The problem is fractional reserve banking. Banks should be money warehouses, no different than Public Storage. Any bank that has a reserve ratio less than 100% is technically unable to meet its obligations and is consequently insolvent. By eliminating fractional reserve banking bankers would not be in a privileged position of being able to gamble with other people's money. The money supply would be stable because the money multiplier would be 1, and there would be no boom-bust credit cycle.
    Mar 21 10:12 PM | 7 Likes Like |Link to Comment
  • Is The Gold Market Manipulated? Part 2: From De-Pegging To De-Monetization [View article]
    The key is manipulation of interest rates, which the Fed does openly. The connection between gold and interest rates is one exposed by a famous Larry Summers paper. Gold suppression leads to interest rate suppression, which leads to credit expansion and generall economic expansion. Of course this is unsustainable.
    Dec 11 05:00 PM | 6 Likes Like |Link to Comment
  • Gold Bugs And Conspiracists: Stop Doubting The CPI [View article]
    As a CPI doubter I suggest readers of this article look at actual data of products people buy rather than fancy charts produced by economists and politicians.
    I provide this data in my article on the CPI

    http://seekingalpha.co...

    You might also want to check out the book "How to Lie with Statistics"

    http://amzn.to/14dI2KN
    Jun 17 11:51 AM | 6 Likes Like |Link to Comment
  • Will China Back The Yuan With Gold? [View article]
    The Chinese don't think short-term
    Jan 11 07:48 AM | 5 Likes Like |Link to Comment
  • The SPDR Gold Trust Vs. The Central GoldTrust [View article]
    SA pushed back hard on this article. I was denied publication when I submitted versions where I did not have anything positive to say about GLD. So the reader sees what I mean, and how I REALLY feel about the GLD, I have posted the original as an instablog:

    http://seekingalpha.co...

    While I disagree with SA's decision I respect its right to publish those articles it chooses to.
    Apr 22 04:01 PM | 5 Likes Like |Link to Comment
  • Trouble Ahead For The Gold Bears [View article]
    Do you remember what happened the last time the S&P entered an "official" bear market?
    Hint: think back to September, 2011.

    The same goes for the death cross and a plethora of other technical indicators.

    I only discussed the technical picture for gold (and briefly at that) to illustrate that the bears pointing to technicals had it wrong. It turns out I was wrong. I own up to that. (Although I don't want to make too much out of one day's price action.) Long term the fundamental picture for gold looks extremely positive and every institution seems to be negative. This portends well for gold.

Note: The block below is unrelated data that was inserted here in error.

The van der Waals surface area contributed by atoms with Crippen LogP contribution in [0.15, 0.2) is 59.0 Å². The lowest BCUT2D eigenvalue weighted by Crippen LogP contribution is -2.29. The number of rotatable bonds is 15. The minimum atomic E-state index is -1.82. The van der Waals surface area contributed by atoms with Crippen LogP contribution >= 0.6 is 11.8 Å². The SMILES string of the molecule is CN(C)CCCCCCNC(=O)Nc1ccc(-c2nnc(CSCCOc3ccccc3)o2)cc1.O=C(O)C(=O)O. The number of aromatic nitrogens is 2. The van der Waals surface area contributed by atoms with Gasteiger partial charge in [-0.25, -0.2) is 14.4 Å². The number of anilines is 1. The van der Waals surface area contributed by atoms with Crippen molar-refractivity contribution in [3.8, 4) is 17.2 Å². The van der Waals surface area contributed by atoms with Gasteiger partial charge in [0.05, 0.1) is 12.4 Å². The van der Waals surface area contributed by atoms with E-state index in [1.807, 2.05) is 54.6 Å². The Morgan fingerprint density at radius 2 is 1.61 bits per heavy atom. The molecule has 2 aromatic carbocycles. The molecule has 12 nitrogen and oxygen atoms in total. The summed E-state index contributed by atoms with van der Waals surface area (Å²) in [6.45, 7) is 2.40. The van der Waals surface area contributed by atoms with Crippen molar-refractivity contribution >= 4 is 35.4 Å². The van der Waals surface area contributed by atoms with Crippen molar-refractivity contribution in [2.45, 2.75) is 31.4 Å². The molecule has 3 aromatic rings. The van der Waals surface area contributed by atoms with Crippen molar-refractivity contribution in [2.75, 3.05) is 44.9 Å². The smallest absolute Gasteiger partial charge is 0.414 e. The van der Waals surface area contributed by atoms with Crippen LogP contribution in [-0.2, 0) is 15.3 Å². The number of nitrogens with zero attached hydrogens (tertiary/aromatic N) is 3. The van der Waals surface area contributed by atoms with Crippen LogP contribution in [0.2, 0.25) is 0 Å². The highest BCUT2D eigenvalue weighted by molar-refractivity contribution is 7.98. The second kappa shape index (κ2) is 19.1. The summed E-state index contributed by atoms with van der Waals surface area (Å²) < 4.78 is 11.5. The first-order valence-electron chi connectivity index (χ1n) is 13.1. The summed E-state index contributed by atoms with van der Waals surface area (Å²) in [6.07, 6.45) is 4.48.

Apr 12 04:22 PM | 5 Likes Like |Link to Comment
  • Sell Your Gold And Silver Now [View article]
    A couple things about the article you link to. First, the author uses a 200 year time frame to compare returns. Nobody invests for that period of time. Also the data he uses for this does not take into consideration the taxes paid on dividends and interest. Finally he completely neglects the fact that the US dollar was backed by gold for most of this time. Of course gold with a 5% yield is going to outperform gold substantially over several generations! The article is sensationalistic and designed to get PVs; it contains no meaningful insight or unique perspective.

    Any investor with a sense of history knows that there are times to hold each of these assets, and now is the time for gold. It could go to $1350, but if you buy gold now in several years you will be very happy.
    Apr 4 04:06 AM | 5 Likes Like |Link to Comment
  • A Safe And A Shotgun, Or Public Sector Banks? The Battle Of Cyprus [View article]
    Don't like it? Sell your shares.
    Mar 22 12:24 AM | 5 Likes Like |Link to Comment
  • A Safe And A Shotgun, Or Public Sector Banks? The Battle Of Cyprus [View article]
    If the bank were storing your money then the bank would be performing a service for you by safeguarding your funds, and so yes they would charge a fee. The fractional reserve system is so ingrained that it has the general public actually believing that the bank owes them something for performing a service for them. Instead the bank gives its customers a token interest payment while putting your money at risk. Therein lies the true cost of putting your money in the bank. But the public doesn't realize this. Out of sight, out of mind.
    Mar 21 10:32 PM | 5 Likes Like |Link to Comment
COMMENTS STATS
512 Comments
453 Likes